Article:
BWW Review: Seattle Rep's LAST OF THE BOYS Delivers an Emotional Gut Punch
Steven Dietz is touted as being "one of America's most successful, prolific living dramatists" (The Seattle Times, 2018) and it's no surprise given his rich, engaging characters, raw, honest dialog, and stories that feel effortless as they slip in the emotional knife before you know it. Such is certainly the case with his 2004 work, "Last of the Boys", currently showing at the Seattle Rep.
In this tale we meet Ben (Reginald André Jackson), a Vietnam vet who's lived in a run-down trailer near a toxic waste dump for the thirty years since the war. Enter his war buddy Jeeter (Kevin Anderson) who's shown up with his new girlfriend Salyer (Emily Chisholm) fresh from Ben's estranged Father's funeral. Jeeter's arrival not only brings up issues from the past about his Dad but also ghosts from the past surrounding the war, both in things that Ben did as well as things that were done with the war in a larger sense by the then secretary of defense, Robert McNamera.
As you may expect, the show takes you on quite an emotional ride with plenty of twists and turns you may or may not expect as several differing viewpoints of the war are examined both in what happened and its aftermath. And Director Braden Abraham manages to keep you guessing at each turn without it ever becoming frustrating or tiresome. And when the reveals do hit, they hit with full force, but you never see them coming. Such is the beauty of Dietz's writing.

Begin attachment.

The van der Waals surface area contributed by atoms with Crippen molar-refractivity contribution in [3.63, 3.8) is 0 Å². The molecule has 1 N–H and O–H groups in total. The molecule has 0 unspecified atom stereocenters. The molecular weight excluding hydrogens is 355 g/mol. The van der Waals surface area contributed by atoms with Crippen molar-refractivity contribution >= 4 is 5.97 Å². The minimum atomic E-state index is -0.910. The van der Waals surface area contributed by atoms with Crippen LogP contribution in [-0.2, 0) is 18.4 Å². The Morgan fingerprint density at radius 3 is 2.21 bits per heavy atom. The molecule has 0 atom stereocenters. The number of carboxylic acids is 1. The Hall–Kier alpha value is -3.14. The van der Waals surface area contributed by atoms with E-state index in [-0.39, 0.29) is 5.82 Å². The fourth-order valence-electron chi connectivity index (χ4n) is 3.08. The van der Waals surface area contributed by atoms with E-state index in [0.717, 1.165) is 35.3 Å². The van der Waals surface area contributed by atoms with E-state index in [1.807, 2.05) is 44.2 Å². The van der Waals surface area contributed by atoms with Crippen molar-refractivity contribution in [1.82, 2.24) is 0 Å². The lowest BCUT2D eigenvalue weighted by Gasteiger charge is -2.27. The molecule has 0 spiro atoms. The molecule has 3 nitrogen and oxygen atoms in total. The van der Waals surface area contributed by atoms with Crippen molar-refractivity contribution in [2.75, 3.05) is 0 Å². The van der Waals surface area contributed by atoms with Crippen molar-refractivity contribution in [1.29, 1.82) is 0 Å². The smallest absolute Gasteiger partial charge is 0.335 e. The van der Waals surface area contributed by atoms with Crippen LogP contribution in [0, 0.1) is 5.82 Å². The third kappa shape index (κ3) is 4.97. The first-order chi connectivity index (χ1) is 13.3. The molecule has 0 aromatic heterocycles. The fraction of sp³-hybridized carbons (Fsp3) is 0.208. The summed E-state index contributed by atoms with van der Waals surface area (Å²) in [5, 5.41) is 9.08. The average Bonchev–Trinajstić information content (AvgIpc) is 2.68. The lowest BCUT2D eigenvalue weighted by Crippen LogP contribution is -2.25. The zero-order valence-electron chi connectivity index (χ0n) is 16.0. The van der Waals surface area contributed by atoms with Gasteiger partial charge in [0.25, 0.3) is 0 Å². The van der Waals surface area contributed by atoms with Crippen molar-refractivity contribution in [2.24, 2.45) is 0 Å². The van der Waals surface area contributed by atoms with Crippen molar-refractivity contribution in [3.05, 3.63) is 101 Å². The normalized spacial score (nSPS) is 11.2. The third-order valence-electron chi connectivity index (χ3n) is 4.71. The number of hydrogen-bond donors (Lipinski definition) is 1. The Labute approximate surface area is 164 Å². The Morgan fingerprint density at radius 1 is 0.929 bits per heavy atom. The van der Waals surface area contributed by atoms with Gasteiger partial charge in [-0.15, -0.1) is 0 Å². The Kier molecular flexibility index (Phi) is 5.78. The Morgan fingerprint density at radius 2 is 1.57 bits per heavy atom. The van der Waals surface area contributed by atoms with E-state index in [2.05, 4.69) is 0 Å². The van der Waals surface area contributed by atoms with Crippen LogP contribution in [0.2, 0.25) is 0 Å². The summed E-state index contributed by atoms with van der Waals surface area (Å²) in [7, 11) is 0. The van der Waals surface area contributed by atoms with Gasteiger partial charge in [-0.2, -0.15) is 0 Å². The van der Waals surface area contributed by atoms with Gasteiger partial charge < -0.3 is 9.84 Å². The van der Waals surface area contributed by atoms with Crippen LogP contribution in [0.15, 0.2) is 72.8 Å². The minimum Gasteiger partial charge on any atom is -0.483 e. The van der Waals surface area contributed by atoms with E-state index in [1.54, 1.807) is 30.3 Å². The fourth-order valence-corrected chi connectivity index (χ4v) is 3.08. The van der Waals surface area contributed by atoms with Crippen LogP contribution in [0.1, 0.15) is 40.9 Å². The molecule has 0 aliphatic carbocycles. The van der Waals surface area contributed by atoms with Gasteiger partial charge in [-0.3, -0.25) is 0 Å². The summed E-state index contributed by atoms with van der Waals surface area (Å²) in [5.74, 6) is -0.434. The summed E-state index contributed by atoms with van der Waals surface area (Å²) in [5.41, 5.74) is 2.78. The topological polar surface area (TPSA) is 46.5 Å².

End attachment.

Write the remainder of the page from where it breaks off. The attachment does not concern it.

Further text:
The set from G.W. (Skip) Mercier manages to tell its own story of the area and the man living there, setting a perfect tone for the piece right down to the sand bags lining the front of the stage. And when coupled with Ben Zamora's evocative lighting and Victoria Deiorio's pitch perfect, haunting sound design and compositions the audience is easily transported back in time.
Jackson's performance is a stunning one of complex layers peeled away one painful bit at a time especially considering the fact that by the end he's playing two people, both with severe guilt for what they've done. Anderson brings in, what appears to be, the affable best friend but when he lets the cracks in his armor show through you can see the vulnerability and honesty of his performance shine. Chisholm adds in her own damage to the piece with this younger woman peripherally affected by the war and her final reveal will blow you away. Kate Wisniewski comes in as Salyer's mother yearning to bring home her broken daughter, but you can see how broken she is as well. And Josh Kenji keeps appearing as an ethereal memory of a young soldier that's both haunting and hopeful.
Simply put, it's a beautiful piece told by a stunning team and it begs to be seen. And so, with my three-letter rating system, I give Seattle Rep's production of "Last of the Boys" a "you'll be discussing this one all the way home" YAY. Don't let it pass you by.